UNC Health Talk

UNC eating-disorders expert: The ‘freshman 15’ is only a ‘freshman five’

For college students, the campus dining hall offers a tantalizing feast: ice-cream sundaes every night, thirty varieties of cereal and a limitless supply of french fries.

“It’s like a smorgasbord on a cruise ship,” said Cynthia Bulik, PhD, director of the Eating Disorders Program at the UNC School of Medicine.

All-you-can-eat dining halls, along with changes in exercise habits, have been blamed for the “freshman 15,” in which first-year students gain weight.

But Bulik said recent research suggests that the average student gains only five pounds in the first year of college. And a 2008 study published in the journal Health Psychology found that the male students who gain weight generally do so because of an increase in muscle mass.

“The ‘freshman 15’ isn’t actually a freshman 15,” Bulik said.

Meanwhile, Bulik said many young adults, especially women, pressure themselves to lose unhealthy amounts of weight before college begins. That’s unfortunate, she said, because the months before college should be a time for establishing healthy eating and exercising patterns.

“You want to go into college as healthy and robust as you possibly can.”

“You want to go into college as healthy and robust as you possibly can,” she said.

Once they get to college, young people are confronted with a new group of peers to whom they can compare themselves. For students who are already concerned about their weight, that can trigger or worsen an eating disorder, Bulik said.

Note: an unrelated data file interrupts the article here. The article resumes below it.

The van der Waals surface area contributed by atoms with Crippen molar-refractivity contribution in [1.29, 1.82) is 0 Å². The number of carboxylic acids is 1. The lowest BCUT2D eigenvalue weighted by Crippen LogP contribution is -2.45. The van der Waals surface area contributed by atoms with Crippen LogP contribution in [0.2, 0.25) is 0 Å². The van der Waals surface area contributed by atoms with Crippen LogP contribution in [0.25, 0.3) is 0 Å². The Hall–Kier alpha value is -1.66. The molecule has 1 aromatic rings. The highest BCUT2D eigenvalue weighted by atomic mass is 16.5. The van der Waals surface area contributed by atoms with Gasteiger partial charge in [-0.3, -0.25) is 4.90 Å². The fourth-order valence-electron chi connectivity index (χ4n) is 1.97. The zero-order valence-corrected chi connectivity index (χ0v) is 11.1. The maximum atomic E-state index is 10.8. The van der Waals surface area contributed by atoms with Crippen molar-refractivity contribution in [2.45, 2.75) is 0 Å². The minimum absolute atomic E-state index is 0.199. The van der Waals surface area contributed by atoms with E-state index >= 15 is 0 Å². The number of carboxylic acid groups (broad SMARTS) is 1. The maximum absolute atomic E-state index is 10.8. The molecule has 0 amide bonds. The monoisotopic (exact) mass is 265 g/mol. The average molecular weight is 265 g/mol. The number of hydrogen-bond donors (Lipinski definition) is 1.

In response to that phenomenon, members of the Tri Delta sorority founded an annual “fat-talk free” week, which takes place each October. The program raises awareness of the negative effects of “fat talk,” which includes comments such as “You look great. Have you lost weight?” and “She’s too fat to wear that swimsuit.”

“That’s the kind of thing that anyone can get involved in or start,” Bulik said of the program.

In the meantime, it’s important for every student to remember the healthy eating habits they learned growing up, said Eliana Perrin, MD, MPH, an assistant professor of pediatrics at the UNC School of Medicine. That means plenty of fresh vegetables and fruits, whole grain breads, lean meats, and foods that contain calcium, such as dairy products and green, leafy vegetables, she said.

Exercise, too, is critical.

“Even just a daily brisk walk with a friend can be a wonderful study break and really helps you re-energize,” Perrin said. “It’s important for everyone to stay active, particularly through stressful times.”


As much as possible, maintain a regular meal schedule. “Your body really loves predictability and regularity,” Bulik said. And avoid midnight pizza: “Those extra meals really add up,” she said.

Before you get a tray, look around at the food available. Then make a decision about what you’ll eat and stick to it.

If you find yourself piling your dining-hall tray with food every meal, try making what Bulik calls “a plate-less reconnaissance mission.” Before you get a tray, look around at the food available. Then make a decision about what you’ll eat and stick to it.

At the same time, “remember that who you are is so much more than your body,” Bulik said. “Don’t think that your success in college either academically or socially is just related to your weight and shape.”

Most colleges provide help to students with eating disorders. At UNC-Chapel Hill, you can call a Campus Health Services registered dietitian at 919-966-3658 for individual appointments. And if you notice that a roommate or classmate has an unhealthy relationship with food, “be a friend and get them help,” Bulik said.